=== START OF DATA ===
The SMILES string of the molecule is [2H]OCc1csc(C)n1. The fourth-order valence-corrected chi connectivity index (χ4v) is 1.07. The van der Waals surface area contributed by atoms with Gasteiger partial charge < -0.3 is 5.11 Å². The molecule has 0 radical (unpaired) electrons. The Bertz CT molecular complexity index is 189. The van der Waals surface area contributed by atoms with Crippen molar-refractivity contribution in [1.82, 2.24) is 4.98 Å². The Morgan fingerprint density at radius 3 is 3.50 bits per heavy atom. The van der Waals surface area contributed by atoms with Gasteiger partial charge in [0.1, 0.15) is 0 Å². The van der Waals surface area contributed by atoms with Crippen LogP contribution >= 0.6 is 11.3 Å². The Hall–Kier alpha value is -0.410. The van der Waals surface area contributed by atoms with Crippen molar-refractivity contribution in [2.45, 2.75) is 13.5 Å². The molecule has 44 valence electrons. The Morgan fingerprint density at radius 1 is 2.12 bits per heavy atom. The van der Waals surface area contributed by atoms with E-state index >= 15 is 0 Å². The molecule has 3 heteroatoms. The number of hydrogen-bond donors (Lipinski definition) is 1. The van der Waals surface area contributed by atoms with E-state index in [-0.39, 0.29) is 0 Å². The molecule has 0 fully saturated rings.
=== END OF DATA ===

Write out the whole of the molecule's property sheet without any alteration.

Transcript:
The SMILES string of the molecule is [2H]OCc1csc(C)n1. The fourth-order valence-corrected chi connectivity index (χ4v) is 1.07. The van der Waals surface area contributed by atoms with Gasteiger partial charge < -0.3 is 5.11 Å². The molecule has 0 radical (unpaired) electrons. The Bertz CT molecular complexity index is 189. The van der Waals surface area contributed by atoms with Crippen molar-refractivity contribution in [1.82, 2.24) is 4.98 Å². The Morgan fingerprint density at radius 3 is 3.50 bits per heavy atom. The van der Waals surface area contributed by atoms with Gasteiger partial charge in [0.1, 0.15) is 0 Å². The van der Waals surface area contributed by atoms with Crippen LogP contribution >= 0.6 is 11.3 Å². The Hall–Kier alpha value is -0.410. The van der Waals surface area contributed by atoms with Crippen molar-refractivity contribution in [2.45, 2.75) is 13.5 Å². The molecule has 44 valence electrons. The Morgan fingerprint density at radius 1 is 2.12 bits per heavy atom. The van der Waals surface area contributed by atoms with E-state index >= 15 is 0 Å². The molecule has 3 heteroatoms. The number of hydrogen-bond donors (Lipinski definition) is 1. The van der Waals surface area contributed by atoms with E-state index in [-0.39, 0.29) is 0 Å². The molecule has 0 fully saturated rings.